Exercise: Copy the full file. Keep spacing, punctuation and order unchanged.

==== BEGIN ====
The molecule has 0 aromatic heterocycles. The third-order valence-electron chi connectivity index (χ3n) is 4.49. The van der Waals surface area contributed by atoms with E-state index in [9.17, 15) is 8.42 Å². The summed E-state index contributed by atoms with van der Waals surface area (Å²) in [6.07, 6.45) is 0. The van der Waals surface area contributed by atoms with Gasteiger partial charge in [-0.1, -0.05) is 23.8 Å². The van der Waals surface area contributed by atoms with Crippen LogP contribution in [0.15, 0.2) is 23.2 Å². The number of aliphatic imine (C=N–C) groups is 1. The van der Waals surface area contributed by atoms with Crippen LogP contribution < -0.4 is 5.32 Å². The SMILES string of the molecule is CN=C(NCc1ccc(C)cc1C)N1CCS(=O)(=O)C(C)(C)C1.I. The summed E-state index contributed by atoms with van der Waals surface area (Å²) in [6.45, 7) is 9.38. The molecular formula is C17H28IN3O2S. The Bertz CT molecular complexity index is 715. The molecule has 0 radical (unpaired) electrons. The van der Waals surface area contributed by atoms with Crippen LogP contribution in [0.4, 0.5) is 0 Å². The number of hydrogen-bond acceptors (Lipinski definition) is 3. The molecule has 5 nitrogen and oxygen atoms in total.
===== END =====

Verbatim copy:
The molecule has 0 aromatic heterocycles. The third-order valence-electron chi connectivity index (χ3n) is 4.49. The van der Waals surface area contributed by atoms with E-state index in [9.17, 15) is 8.42 Å². The summed E-state index contributed by atoms with van der Waals surface area (Å²) in [6.07, 6.45) is 0. The van der Waals surface area contributed by atoms with Gasteiger partial charge in [-0.1, -0.05) is 23.8 Å². The van der Waals surface area contributed by atoms with Crippen LogP contribution in [0.15, 0.2) is 23.2 Å². The number of aliphatic imine (C=N–C) groups is 1. The van der Waals surface area contributed by atoms with Crippen LogP contribution < -0.4 is 5.32 Å². The SMILES string of the molecule is CN=C(NCc1ccc(C)cc1C)N1CCS(=O)(=O)C(C)(C)C1.I. The summed E-state index contributed by atoms with van der Waals surface area (Å²) in [6.45, 7) is 9.38. The molecular formula is C17H28IN3O2S. The Bertz CT molecular complexity index is 715. The molecule has 0 radical (unpaired) electrons. The van der Waals surface area contributed by atoms with Crippen LogP contribution in [0.4, 0.5) is 0 Å². The number of hydrogen-bond acceptors (Lipinski definition) is 3. The molecule has 5 nitrogen and oxygen atoms in total.